TCS Daily

Fumbling Federalism

By Pejman Yousefzadeh - March 3, 2004 12:00 AM

Whatever one's view of the propriety of same-sex marriages, the Bush Administration has not helped in resolving this issue by proposing a Federal Marriage Amendment that would prohibit same-sex marriages across the country. The proposition of such an amendment is an unnecessary step backwards in the dialogue over the future of marriage.

In 1996, via huge majorities in both chambers of Congress, the Defense of Marriage Act (DOMA) was passed and signed into law by President Clinton. DOMA was prompted by concern regarding the possible effects of Art. IV, sec. 1 of the Constitution, which states the following:

Full Faith and Credit shall be given in each State to the public Acts, Records, and judicial Proceedings of every other State. And the Congress may by general Laws prescribe the Manner in which such Acts, Records and Proceedings shall be proved, and the Effect thereof.

DOMA's drafters worried that if same-sex marriage were made valid in one state, it would have to be honored by all states pursuant to the Full Faith and Credit clause. Thus, DOMA is written so as to allow states the option to refuse to honor a same-sex marriage performed in another state that allows such marriages.

Many legal scholars believe that DOMA will be ruled unconstitutional if a suit is brought. That, along with activism on the part of the Massachusetts Supreme Court and city officials in San Francisco, prompted President Bush to make his announcement backing a Federal Marriage Amendment restricting the definition of marriage to the union of one man and one woman.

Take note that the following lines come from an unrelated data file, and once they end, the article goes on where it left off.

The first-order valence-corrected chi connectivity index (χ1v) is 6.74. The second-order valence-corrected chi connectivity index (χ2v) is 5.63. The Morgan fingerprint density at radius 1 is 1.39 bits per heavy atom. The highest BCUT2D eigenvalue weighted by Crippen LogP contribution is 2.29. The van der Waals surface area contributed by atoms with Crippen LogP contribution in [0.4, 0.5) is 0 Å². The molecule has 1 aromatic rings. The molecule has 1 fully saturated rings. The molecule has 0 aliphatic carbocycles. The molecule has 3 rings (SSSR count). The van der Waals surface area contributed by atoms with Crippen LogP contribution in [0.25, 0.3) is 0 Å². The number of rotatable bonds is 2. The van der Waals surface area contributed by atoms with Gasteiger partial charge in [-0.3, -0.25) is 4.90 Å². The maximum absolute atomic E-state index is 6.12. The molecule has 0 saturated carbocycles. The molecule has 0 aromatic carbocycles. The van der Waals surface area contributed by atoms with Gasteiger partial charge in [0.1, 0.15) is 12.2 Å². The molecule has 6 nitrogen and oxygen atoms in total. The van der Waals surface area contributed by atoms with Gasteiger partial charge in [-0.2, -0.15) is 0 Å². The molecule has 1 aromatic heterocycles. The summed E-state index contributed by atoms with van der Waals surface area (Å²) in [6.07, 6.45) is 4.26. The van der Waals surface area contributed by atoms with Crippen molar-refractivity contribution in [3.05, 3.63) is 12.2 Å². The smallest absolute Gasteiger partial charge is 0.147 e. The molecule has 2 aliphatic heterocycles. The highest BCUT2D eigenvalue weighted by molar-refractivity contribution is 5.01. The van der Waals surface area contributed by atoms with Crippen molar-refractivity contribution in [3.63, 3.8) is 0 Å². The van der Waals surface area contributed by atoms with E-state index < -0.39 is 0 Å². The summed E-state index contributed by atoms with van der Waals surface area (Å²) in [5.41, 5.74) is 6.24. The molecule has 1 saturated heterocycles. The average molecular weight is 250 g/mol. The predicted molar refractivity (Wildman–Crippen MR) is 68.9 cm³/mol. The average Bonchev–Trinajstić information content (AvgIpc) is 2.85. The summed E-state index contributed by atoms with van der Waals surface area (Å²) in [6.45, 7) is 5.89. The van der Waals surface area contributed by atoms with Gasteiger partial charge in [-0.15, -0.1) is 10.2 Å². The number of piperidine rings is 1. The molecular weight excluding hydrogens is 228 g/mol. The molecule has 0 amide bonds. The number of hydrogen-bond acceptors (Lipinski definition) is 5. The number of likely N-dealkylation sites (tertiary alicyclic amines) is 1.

But no one has challenged DOMA in the nearly eight years since it became law, and 38 states thus far have laws on the books making same-sex marriage illegal. At the time of this writing, not a single state has legalized same-sex marriages. It is, therefore, not unreasonable to wonder why the Bush Administration appears to be in such a rush not only to defend DOMA, but also to impose a Federal Marriage Amendment that would prohibit same-sex marriages throughout the country.

Perhaps an argument can be made that the Administration needs to act before events overtake it. Fine. But even then, a second question emerges: Why does the Administration feel the need to supersede the language of DOMA itself with such an amendment?